Raffles Country Club to make way for rail project

Golf club perfect fit for rail needs

Raffles Country Club occupies an elongated plot measuring 2km end to end, right next to the Tuas Second Link and close to the western end of the proposed Cross Island MRT line. The 143ha plot is the single largest one to be acquired by the Government
Raffles Country Club occupies an elongated plot measuring 2km end to end, right next to the Tuas Second Link and close to the western end of the proposed Cross Island MRT line. The 143ha plot is the single largest one to be acquired by the Government in recent years.ST PHOTO: CAROLINE CHIA

Plot offers suitable size and location near Second Link for high-speed rail, MRT projects

Alternative sites could have been chosen for the new depot and stable facilities for the Kuala Lumpur-Singapore high-speed rail (HSR) and Cross Island MRT line, but none is as suitable as the Raffles Country Club.

The golf club, which occupies an elongated plot measuring 2km end to end, is right next to the Tuas Second Link, offering both the right size and location needed for these facilities, said the Land Transport Authority (LTA) and experts.

HSR trains will cross from Malaysia into Singapore via a high bridge west of the Second Link before going underground towards a passenger terminus in Jurong East.

Mr Rajan Krishnan, chief executive of the KTC construction group, said that because of the high bridge - which is built 25m above the water - "much more land on our side is needed for trains to approach the tunnels on a gradual gradient".

"The construction cost (of a bridge crossing) is much lower than going undersea, but it requires higher land take," he noted.

 
  • Facility boasts two 18-hole courses

  • Raffles Country Club (RCC) boasts two championship 18-hole golf courses sprawled across 143ha of land.

    Opened in 1988, the club also has facilities such as swimming pools, tennis courts and a fitness centre.

    It has also hosted golfing events organised by the Singapore Professional Golfers' Association, among others.

    News reports estimate that membership cost $40,000 when the club launched.

    Membership brokerage Singolf currently lists the RCC membership cost for locals at $34,000 on its website. The fee for foreigners is $55,000.

    The club, which currently has around 2,600 members, spent $9.5 million on renovations for a new wing which opened in 2011 after two years of refurbishment.

    In 2013, members rejected a plan for a $26 million upgrade due to uncertainty over the renewal of the site's lease.

WILDLIFE SPOTTING

I come here (Raffles Country Club) about four times a year because I am based in China. It is very unusual. This club has some wild animals like crocodiles and otters... I have even seen lightning hit one of the shelters and the whole roof came down. Luckily, no one was underneath it. But we hope that they will give us a lot of money in compensation so we can walk away happy.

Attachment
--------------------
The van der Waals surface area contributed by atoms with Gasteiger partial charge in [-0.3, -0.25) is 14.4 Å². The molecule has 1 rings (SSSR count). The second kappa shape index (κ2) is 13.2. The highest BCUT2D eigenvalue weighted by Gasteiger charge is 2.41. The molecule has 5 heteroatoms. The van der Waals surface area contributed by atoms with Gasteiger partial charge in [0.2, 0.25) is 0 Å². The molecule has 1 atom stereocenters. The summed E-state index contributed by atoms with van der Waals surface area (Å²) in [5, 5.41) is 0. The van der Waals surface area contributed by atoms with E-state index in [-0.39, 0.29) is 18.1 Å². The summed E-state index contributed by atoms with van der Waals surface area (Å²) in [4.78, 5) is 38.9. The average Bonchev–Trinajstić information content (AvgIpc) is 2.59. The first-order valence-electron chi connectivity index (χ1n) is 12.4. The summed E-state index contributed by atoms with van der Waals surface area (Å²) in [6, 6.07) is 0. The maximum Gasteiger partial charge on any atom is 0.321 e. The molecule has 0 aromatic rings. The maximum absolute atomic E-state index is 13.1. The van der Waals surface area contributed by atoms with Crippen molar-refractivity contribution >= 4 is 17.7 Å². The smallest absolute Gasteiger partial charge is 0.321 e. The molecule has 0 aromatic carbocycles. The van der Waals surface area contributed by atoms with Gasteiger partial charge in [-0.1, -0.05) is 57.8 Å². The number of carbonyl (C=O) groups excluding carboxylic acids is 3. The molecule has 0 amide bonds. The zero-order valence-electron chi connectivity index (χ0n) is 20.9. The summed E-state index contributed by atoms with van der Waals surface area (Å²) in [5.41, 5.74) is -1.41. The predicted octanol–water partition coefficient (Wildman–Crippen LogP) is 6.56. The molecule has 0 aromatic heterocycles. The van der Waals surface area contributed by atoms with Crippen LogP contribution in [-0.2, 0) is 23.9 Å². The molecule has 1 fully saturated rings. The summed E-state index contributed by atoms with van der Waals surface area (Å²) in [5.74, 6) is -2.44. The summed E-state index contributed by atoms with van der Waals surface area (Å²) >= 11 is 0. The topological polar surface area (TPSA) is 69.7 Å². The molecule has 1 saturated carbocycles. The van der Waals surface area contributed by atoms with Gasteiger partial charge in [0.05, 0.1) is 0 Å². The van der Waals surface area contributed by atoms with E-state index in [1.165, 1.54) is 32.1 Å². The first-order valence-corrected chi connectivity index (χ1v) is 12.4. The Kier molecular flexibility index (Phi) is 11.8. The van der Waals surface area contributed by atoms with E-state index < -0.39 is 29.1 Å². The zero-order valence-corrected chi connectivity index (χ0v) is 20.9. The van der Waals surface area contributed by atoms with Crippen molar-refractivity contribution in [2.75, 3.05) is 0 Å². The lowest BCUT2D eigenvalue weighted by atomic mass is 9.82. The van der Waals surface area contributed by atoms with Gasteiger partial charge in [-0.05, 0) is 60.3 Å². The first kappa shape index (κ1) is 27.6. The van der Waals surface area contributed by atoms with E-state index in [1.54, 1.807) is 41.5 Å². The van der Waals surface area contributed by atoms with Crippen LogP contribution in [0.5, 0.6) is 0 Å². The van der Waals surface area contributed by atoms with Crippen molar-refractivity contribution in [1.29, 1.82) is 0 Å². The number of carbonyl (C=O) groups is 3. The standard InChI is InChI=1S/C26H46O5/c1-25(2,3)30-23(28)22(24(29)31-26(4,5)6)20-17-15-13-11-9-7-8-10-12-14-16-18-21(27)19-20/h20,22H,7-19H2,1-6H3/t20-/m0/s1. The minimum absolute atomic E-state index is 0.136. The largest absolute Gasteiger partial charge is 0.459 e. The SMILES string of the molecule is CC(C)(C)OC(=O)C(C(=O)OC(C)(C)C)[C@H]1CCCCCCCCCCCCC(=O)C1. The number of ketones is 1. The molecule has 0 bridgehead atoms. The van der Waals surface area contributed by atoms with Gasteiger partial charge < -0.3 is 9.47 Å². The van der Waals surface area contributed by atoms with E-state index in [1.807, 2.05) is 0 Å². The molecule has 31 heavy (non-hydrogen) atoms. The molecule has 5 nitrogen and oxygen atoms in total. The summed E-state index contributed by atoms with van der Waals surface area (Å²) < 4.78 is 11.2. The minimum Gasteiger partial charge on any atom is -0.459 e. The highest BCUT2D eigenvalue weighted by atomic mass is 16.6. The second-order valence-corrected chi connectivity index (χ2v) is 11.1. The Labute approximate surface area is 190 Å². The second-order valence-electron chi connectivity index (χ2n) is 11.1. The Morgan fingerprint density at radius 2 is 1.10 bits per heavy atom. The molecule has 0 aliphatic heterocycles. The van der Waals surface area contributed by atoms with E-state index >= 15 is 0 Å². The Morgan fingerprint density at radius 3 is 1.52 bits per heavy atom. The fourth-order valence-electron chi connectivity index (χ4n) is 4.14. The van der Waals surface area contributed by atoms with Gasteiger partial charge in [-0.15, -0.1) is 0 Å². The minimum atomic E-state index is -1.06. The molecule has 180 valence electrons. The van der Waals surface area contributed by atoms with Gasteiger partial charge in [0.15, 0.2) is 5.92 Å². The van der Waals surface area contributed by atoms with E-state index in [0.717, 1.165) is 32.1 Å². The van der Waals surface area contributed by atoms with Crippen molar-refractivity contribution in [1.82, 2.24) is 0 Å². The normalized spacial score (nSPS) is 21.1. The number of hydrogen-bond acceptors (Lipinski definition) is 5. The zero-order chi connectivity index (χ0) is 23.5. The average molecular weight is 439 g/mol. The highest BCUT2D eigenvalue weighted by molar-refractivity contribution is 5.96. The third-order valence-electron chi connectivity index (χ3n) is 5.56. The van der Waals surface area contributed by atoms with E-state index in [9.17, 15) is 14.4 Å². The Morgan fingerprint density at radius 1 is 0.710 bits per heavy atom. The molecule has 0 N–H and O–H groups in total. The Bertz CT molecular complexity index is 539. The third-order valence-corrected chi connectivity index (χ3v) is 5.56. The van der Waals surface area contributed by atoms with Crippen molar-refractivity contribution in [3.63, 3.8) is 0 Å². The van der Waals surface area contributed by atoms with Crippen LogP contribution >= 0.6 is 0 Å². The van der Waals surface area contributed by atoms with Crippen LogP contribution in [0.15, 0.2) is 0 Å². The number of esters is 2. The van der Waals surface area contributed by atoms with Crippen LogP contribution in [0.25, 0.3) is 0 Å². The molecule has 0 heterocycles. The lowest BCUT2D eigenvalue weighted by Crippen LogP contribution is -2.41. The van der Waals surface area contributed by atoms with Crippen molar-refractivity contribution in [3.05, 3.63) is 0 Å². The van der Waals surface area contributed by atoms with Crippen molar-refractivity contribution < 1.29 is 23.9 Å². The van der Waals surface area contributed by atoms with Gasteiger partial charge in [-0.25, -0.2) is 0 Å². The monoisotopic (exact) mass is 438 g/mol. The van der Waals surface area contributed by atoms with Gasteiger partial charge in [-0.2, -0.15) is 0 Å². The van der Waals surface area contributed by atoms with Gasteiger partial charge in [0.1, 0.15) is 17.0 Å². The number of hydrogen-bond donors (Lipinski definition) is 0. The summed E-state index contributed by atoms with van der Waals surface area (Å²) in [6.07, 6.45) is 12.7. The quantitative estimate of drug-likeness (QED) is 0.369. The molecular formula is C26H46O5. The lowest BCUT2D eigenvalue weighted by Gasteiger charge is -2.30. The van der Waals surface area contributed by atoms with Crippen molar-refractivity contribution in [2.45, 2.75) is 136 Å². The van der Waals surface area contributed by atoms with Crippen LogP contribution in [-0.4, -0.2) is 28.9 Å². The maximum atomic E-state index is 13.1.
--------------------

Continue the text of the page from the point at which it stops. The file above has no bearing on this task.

MR ROLAND WEE, 72, who works in the biodegradable plastics industry.


SPRAWLING GROUNDS, BEAUTIFUL SCENERY

I couldn't believe it. The restaurant (which I manage) just moved everything over from Jurong Country Club in September 2015, but today, we heard the news that Raffles Country Club will be acquired too. It is a pity; the space is big and the scenery here is very beautiful. The human traffic is good here too. Office workers come on weekdays and members come on weekends. I have worked in Raffles Country Club for 28 years, so I can't bear to see it go.

MS SHARON QUAH, restaurant manager.


WHICH GOLF CLUB WILL BE NEXT?

You will be worried, as a golfer, about which club is going to go next. I live in the west and it takes me only about 15 minutes to get here. If I want to continue playing golf in the future, I am not sure if I am willing to go to a golf course farther away. I spend four days a week here with my friends. Do they really need so much land?

MS MARIA TEO, who is in her 40s.

The golf club's site is also close to the western end of the proposed Cross Island MRT line (CRL).

Mr Krishnan said this made it doubly efficient for a CRL depot to be located there as well.

"I am a golfer, but given the choice, I would pick Raffles Country Club over, say, the industrial and commercial sites in the vicinity (to acquire)," he added.

Raffles Country Club golf manager Dennis Ee said there are other alternative sites, but he could see why the club was the more suitable choice.

"There is Safti (Military Institute) and Tengah Airbase for instance, but those are crucial defence installations," he said.

"There are industrial plots on the other side of the road, but the Government would have to deal with a lot of stakeholders, versus only one in the case of Raffles Country Club."

Still, Mr Ee said that the whole 36-hole golf club being acquired came as "a surprise".

"We thought only nine or 18 holes would be acquired," he said.

Raffles Country Club is the latest in a string of golf clubs that will go - entirely or in part - in the next few years as Singapore reprioritises its land use needs.

The Republic has among the highest concentrations of golf courses in the region, with 17 clubs occupying 1,500ha.

Even so, Singapore Land Authority chief executive Tan Boon Khai said yesterday: "We are not targeting golf courses for acquisition."

A version of this article appeared in the print edition of The Straits Times on January 05, 2017, with the headline 'Golf club perfect fit for rail needs'. Print Edition | Subscribe